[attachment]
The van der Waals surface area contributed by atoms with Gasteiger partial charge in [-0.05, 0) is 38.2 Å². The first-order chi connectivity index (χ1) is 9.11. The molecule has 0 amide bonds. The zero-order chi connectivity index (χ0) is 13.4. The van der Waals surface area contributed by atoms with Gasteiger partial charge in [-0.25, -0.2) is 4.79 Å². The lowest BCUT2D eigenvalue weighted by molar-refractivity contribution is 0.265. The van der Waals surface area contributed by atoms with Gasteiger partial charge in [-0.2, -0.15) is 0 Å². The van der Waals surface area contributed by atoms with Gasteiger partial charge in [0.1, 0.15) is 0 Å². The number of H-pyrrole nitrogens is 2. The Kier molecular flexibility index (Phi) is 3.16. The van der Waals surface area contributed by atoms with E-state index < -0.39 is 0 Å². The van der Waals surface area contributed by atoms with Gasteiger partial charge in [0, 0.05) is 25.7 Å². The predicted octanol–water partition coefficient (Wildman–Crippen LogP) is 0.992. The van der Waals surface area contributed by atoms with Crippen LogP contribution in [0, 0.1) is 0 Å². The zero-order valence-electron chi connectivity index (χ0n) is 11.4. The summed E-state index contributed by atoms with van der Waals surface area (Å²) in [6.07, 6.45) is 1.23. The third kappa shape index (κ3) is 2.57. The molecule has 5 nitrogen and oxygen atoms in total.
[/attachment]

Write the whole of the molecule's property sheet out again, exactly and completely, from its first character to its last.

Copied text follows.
The van der Waals surface area contributed by atoms with Gasteiger partial charge in [-0.05, 0) is 38.2 Å². The first-order chi connectivity index (χ1) is 9.11. The molecule has 0 amide bonds. The zero-order chi connectivity index (χ0) is 13.4. The van der Waals surface area contributed by atoms with Gasteiger partial charge in [-0.25, -0.2) is 4.79 Å². The lowest BCUT2D eigenvalue weighted by molar-refractivity contribution is 0.265. The van der Waals surface area contributed by atoms with Gasteiger partial charge in [-0.2, -0.15) is 0 Å². The van der Waals surface area contributed by atoms with Gasteiger partial charge in [0.1, 0.15) is 0 Å². The number of H-pyrrole nitrogens is 2. The Kier molecular flexibility index (Phi) is 3.16. The van der Waals surface area contributed by atoms with E-state index < -0.39 is 0 Å². The van der Waals surface area contributed by atoms with Gasteiger partial charge in [0, 0.05) is 25.7 Å². The predicted octanol–water partition coefficient (Wildman–Crippen LogP) is 0.992. The van der Waals surface area contributed by atoms with Crippen LogP contribution in [0, 0.1) is 0 Å². The zero-order valence-electron chi connectivity index (χ0n) is 11.4. The summed E-state index contributed by atoms with van der Waals surface area (Å²) in [6.07, 6.45) is 1.23. The third kappa shape index (κ3) is 2.57. The molecule has 5 nitrogen and oxygen atoms in total.